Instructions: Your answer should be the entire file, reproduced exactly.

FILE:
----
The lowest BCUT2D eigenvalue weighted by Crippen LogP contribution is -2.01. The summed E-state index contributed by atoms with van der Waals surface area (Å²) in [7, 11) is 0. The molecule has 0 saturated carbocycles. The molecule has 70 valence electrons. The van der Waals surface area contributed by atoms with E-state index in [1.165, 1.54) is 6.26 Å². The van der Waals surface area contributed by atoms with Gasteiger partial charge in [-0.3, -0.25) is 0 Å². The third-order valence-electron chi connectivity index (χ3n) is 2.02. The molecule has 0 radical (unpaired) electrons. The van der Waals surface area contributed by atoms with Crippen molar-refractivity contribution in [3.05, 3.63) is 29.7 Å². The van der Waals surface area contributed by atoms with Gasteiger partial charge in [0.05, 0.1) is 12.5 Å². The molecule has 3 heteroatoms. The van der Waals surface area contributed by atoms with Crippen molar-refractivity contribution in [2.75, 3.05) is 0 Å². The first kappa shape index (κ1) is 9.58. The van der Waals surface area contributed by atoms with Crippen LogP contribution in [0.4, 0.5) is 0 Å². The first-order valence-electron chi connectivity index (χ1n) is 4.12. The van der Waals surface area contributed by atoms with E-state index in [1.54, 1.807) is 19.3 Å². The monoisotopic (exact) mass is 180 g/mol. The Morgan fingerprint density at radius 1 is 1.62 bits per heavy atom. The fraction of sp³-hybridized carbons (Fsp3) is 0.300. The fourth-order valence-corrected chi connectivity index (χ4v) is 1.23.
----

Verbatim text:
The lowest BCUT2D eigenvalue weighted by Crippen LogP contribution is -2.01. The summed E-state index contributed by atoms with van der Waals surface area (Å²) in [7, 11) is 0. The molecule has 0 saturated carbocycles. The molecule has 70 valence electrons. The van der Waals surface area contributed by atoms with E-state index in [1.165, 1.54) is 6.26 Å². The van der Waals surface area contributed by atoms with Gasteiger partial charge in [-0.3, -0.25) is 0 Å². The third-order valence-electron chi connectivity index (χ3n) is 2.02. The molecule has 0 radical (unpaired) electrons. The van der Waals surface area contributed by atoms with Crippen molar-refractivity contribution in [3.05, 3.63) is 29.7 Å². The van der Waals surface area contributed by atoms with Gasteiger partial charge in [0.05, 0.1) is 12.5 Å². The molecule has 3 heteroatoms. The van der Waals surface area contributed by atoms with Crippen molar-refractivity contribution in [2.75, 3.05) is 0 Å². The first kappa shape index (κ1) is 9.58. The van der Waals surface area contributed by atoms with Crippen LogP contribution in [0.4, 0.5) is 0 Å². The first-order valence-electron chi connectivity index (χ1n) is 4.12. The van der Waals surface area contributed by atoms with E-state index in [1.54, 1.807) is 19.3 Å². The monoisotopic (exact) mass is 180 g/mol. The Morgan fingerprint density at radius 1 is 1.62 bits per heavy atom. The fraction of sp³-hybridized carbons (Fsp3) is 0.300. The fourth-order valence-corrected chi connectivity index (χ4v) is 1.23.